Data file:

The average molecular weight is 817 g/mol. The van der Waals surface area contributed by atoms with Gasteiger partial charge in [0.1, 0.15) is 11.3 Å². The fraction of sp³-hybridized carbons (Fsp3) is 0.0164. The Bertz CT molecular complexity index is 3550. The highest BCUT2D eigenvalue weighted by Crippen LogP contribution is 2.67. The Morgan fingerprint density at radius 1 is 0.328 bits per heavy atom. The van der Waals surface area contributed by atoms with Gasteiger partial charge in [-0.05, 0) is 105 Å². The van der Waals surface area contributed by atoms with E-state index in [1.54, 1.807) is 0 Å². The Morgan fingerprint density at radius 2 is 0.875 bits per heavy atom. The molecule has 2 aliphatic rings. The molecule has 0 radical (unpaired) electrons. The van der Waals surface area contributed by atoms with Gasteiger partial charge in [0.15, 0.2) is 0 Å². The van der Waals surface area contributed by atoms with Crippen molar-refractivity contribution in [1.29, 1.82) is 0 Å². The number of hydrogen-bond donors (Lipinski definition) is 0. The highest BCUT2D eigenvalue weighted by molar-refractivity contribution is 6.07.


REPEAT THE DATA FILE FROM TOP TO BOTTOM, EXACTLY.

The average molecular weight is 817 g/mol. The van der Waals surface area contributed by atoms with Gasteiger partial charge in [0.1, 0.15) is 11.3 Å². The fraction of sp³-hybridized carbons (Fsp3) is 0.0164. The Bertz CT molecular complexity index is 3550. The highest BCUT2D eigenvalue weighted by Crippen LogP contribution is 2.67. The Morgan fingerprint density at radius 1 is 0.328 bits per heavy atom. The van der Waals surface area contributed by atoms with Gasteiger partial charge in [-0.05, 0) is 105 Å². The van der Waals surface area contributed by atoms with E-state index in [1.54, 1.807) is 0 Å². The Morgan fingerprint density at radius 2 is 0.875 bits per heavy atom. The molecule has 2 aliphatic rings. The molecule has 0 radical (unpaired) electrons. The van der Waals surface area contributed by atoms with Gasteiger partial charge in [0.15, 0.2) is 0 Å². The van der Waals surface area contributed by atoms with Crippen molar-refractivity contribution in [1.29, 1.82) is 0 Å². The number of hydrogen-bond donors (Lipinski definition) is 0. The highest BCUT2D eigenvalue weighted by molar-refractivity contribution is 6.07.